The preference schedule below represents an election among George (G), Holly (H), James (J), and Inez (I).

### Place

13 12 10
1st G I J
2nd H H G
3rd J J H
4th I G I

The Method of Pairwise Comparisons revolves around head-to-head matchups so, to begin, we need an organized way of displaying all possible head-to-head matchups. Perhaps the simplest way to do this is with a table giving each candidate a row and a column.

 Feorge Holly James Inez George Holly James Inez

This table gives us a place to list the winner of each head-to-head matchup. For instance, to record the winner of the head-to-head matchup between Holly and James, just go to the Holly row and move over to the James column.

 George Holly James Inez George Holly * James Inez

Of course, there are certain cells in the table that are not needed. For example, the winner of the head-to-head matchup between Holly and James could also have been recorded by going to the James row and moving over to the Holly column.

 George Holly James Inez George Holly James * Inez

Since the cell in the Holly row and James column represents the same matchup as the cell in the James row and Holly column, we can just cross one of these cells out. And, since this is true for every row, column pair, we can just cross out all the cells below (or above) the main diagonal (the cells where the row and column names are the same: George row, George column; Inez row, Inez column, etc.).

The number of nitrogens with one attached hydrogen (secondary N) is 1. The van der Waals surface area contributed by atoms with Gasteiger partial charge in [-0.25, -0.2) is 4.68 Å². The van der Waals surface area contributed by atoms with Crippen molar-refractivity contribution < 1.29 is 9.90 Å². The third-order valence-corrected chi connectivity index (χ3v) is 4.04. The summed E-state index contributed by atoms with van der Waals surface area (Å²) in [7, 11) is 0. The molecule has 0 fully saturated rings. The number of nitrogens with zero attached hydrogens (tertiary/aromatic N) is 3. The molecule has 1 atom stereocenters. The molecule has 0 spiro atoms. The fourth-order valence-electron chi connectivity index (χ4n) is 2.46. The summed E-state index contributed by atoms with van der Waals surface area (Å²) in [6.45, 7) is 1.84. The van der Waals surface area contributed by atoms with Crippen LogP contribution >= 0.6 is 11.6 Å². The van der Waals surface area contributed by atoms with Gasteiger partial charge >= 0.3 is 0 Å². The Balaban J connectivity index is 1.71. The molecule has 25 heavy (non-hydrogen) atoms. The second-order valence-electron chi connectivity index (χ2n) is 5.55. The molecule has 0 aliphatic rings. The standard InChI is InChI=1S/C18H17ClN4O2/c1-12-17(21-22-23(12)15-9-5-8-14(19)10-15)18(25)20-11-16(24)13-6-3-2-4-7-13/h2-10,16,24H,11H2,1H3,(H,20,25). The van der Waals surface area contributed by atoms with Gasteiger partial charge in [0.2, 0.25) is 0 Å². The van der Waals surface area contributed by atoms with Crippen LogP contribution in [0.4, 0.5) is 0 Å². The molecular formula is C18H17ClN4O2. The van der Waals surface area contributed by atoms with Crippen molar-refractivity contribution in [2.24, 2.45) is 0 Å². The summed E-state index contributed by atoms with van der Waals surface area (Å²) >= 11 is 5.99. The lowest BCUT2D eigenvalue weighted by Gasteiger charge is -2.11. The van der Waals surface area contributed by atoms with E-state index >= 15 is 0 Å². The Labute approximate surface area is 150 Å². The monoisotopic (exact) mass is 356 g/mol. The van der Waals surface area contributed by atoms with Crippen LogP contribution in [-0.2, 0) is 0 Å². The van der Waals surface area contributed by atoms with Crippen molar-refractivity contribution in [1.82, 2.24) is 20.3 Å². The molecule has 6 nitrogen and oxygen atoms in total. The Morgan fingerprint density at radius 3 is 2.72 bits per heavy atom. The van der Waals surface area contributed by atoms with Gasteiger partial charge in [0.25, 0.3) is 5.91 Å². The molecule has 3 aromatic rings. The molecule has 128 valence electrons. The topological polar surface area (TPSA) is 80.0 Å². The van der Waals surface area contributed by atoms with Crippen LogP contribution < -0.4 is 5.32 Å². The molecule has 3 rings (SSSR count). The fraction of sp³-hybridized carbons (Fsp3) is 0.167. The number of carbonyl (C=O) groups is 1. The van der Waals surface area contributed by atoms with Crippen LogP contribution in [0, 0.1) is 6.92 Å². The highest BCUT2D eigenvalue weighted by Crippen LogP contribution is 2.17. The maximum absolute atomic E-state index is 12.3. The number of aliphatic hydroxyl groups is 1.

George Holly James Inez George Holly ---------- James ---------- ---------- Inez ---------- ---------- ----------

We can also eliminate all the cells on the main diagonal since none of the candidates compete against themselves (no Holly versus Holly matchup).

 George Holly James Inez George ---------- Holly ---------- ---------- James ---------- ---------- ---------- Inez ---------- ---------- ---------- ----------

The remaining 6 cells (for the 4 candidate case) can be used to record all the possible head-to-head winners. As a bonus, we can also look at the number of cells above the main diagonal to find out how many head-to-head matchups are possible. Since there are 6 cells above the main diagonal, we know that there are 6 possible head-to-head matchups. Formula for the total number of head-to-head matchups

Now let's fill in the 6 empty cells in the table above. The first empty cell is for the winner of the head-to-head matchup between George and Holly. To determine this winner, we must go back to the preference schedule and see how many voters prefer George to Holly and how many prefer Holly to George.

Since there are 35 voters, a candidate must get at least 18 votes (a majority) to win a head-to-head matchup.

Remember, we are dealing with the head-to-head matchup between George and Holly so we only need to look at George and Holly.

13 12 10
1st G I J
2nd H H G
3rd J J H
4th I G I

13 12 10
1st G I J
2nd H H G
3rd J J H
4th I G I

13 12 10
1st G I J
2nd H H G
3rd J J H
4th I G I

13 12 10
1st G I J
2nd H H G
3rd J J H
4th I G I

13 12 10
1st G I J
2nd H H G
3rd J J H
4th I G I

13 12 10
1st G I J
2nd H H G
3rd J J H
4th I G I